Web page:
Never Scoff at a True Believer

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Saturday, February 25th. The fourth day of Lent.

Rules for Living #29: Never Scoff at a True Believer

A true believer is culturally unconscious. They are completely at peace with Mother Culture because they are unaware of her existence. They live in her womb, being nurtured by her, participating fully in her stories, and contributing to her propagation by default.

True believers exist in all cultures, the larger cultures of nations and people-groups as well as the smaller, more transitory cultures of inner cities, rural regions, universities, office buildings, etc. The birthright of all humans is the packaged worldview of their culture. Everything you need is given to you:

  1. Your central myth.
  2. Your values and mores.
  3. Your behavioral norms.
  4. Your customs and traditions.
  5. Your celebrations and holidays.
  6. A protective layer of xenophobia to keep you faithful and in the fold.

If you break faith with mother culture, there is no going back. You can never return to that state of innocence. For those who have broken the spell, eaten the fruit of the tree of knowledge, and taken to the highway in search of truth, I offer a few thoughts as a seasoned travelor of that road.

1. Do not underestimate the power of Mother Culture. Whereas you must create your own worldview, hers was crafted over time in a process similar to the creation of myths and species. All of her answers to questions will be correct because they exist within the closed community of culture. You really can’t go wrong if you trust Mother Culture. Remember that she defines right and wrong within her closed system.

2. You are not sufficient to create your own myth. Once you strike out on your own into the wide world, you are at a great disadvantage. Your myths will be hollow and cheap. Even if to you they seem deep and beautiful, they will be short-sighted. A human myth cannot be built in a decade or two in your spare bedroom.

3. You will make many wrong turns and do some harm. Your answers to the great questions of life may make logical sense to you, but they will cause unexpected problems down the line and will have to be adjusted over and over. This phenomenon is similar to what happens when humans try to repair a perceived “problem” in nature, only to cause worse problems a few years later.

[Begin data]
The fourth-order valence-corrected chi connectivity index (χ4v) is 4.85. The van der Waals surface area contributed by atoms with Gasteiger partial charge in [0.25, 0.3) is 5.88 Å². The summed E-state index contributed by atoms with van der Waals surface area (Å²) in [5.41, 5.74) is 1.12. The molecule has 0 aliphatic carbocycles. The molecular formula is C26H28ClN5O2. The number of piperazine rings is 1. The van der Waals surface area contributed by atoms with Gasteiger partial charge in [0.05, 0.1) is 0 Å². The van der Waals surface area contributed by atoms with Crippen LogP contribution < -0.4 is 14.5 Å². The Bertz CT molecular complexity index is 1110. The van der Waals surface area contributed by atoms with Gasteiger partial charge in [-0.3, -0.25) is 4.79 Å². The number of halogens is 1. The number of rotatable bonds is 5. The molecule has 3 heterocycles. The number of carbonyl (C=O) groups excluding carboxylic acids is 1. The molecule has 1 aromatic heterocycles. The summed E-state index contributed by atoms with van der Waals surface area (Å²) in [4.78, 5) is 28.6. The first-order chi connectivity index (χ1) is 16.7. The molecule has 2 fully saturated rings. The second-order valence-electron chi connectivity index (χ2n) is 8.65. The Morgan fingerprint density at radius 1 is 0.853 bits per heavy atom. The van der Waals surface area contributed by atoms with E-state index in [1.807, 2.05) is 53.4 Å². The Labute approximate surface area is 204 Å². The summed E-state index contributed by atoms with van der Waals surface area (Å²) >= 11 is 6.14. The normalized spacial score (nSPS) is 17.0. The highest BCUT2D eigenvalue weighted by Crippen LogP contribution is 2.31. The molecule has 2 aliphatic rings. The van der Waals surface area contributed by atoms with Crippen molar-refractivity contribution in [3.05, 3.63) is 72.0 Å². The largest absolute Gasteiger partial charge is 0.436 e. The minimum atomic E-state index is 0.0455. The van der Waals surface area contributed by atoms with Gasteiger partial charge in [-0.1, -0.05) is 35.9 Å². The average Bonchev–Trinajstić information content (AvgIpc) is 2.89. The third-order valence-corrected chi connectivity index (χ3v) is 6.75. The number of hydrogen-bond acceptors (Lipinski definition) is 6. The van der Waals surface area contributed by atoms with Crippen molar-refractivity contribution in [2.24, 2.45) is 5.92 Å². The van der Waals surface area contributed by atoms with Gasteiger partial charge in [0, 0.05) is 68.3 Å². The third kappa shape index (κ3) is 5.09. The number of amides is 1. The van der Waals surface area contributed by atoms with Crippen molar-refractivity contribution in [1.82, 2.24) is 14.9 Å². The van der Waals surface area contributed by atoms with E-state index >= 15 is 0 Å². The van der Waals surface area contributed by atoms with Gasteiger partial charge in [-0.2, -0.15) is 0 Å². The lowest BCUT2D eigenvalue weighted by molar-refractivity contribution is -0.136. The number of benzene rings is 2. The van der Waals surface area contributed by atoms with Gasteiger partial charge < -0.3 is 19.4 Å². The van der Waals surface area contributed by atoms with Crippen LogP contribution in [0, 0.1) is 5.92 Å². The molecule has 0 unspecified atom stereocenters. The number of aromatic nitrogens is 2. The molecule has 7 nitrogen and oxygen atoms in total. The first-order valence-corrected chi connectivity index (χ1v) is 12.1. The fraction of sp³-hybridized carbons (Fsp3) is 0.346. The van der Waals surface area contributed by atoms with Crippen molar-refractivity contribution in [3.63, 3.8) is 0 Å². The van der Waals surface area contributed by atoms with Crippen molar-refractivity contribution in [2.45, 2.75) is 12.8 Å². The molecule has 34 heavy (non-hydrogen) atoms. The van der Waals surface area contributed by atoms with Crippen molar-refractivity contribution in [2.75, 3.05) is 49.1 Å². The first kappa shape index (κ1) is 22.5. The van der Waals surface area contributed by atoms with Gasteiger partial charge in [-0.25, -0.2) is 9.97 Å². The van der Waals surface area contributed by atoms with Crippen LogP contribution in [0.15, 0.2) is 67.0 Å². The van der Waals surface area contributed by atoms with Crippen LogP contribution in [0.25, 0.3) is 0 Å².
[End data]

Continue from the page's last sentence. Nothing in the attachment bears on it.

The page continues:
4. You will find happiness to be elusive and transitory. Having exchanged your innocence for the fruit of the tree of knowledge, you will hunger and strive and struggle to earn your keep by the sweat of your brow. It will not be an easy journey, nor will your newfound ideas often equate with happiness.

5. Do not scoff at true believers. Always respect true believers when you meet them in life, even if you think they are shallow and misguided. The truth is, human history flows through true believers. Our archetypes and myths rely on their evangelism. While you may have left the flock of the faithful, be gentle with true believers. And if you find one struggling to leave the womb, be a gentle and gracious midwife, if asked. And never denigrate the traditions that gave birth to us.

If you have left the myth of your culture and are walking the roads of humanity as a pilgrim in search of truth, I would walk with you. And if you asked me if the journey has been worth it, I would say that is has been. What I gained was freedom. And I would not trade freedom for innocence, even if I could.

But I have learned along the way that I am a very small creature with a shockingly short lifespan. I will not find many answers, and I would not lay the burden of freedom on any soul. But I will gladly walk alongside the pilgrims I meet as we search for whatever it is that we seek.

Gordon Atkinson

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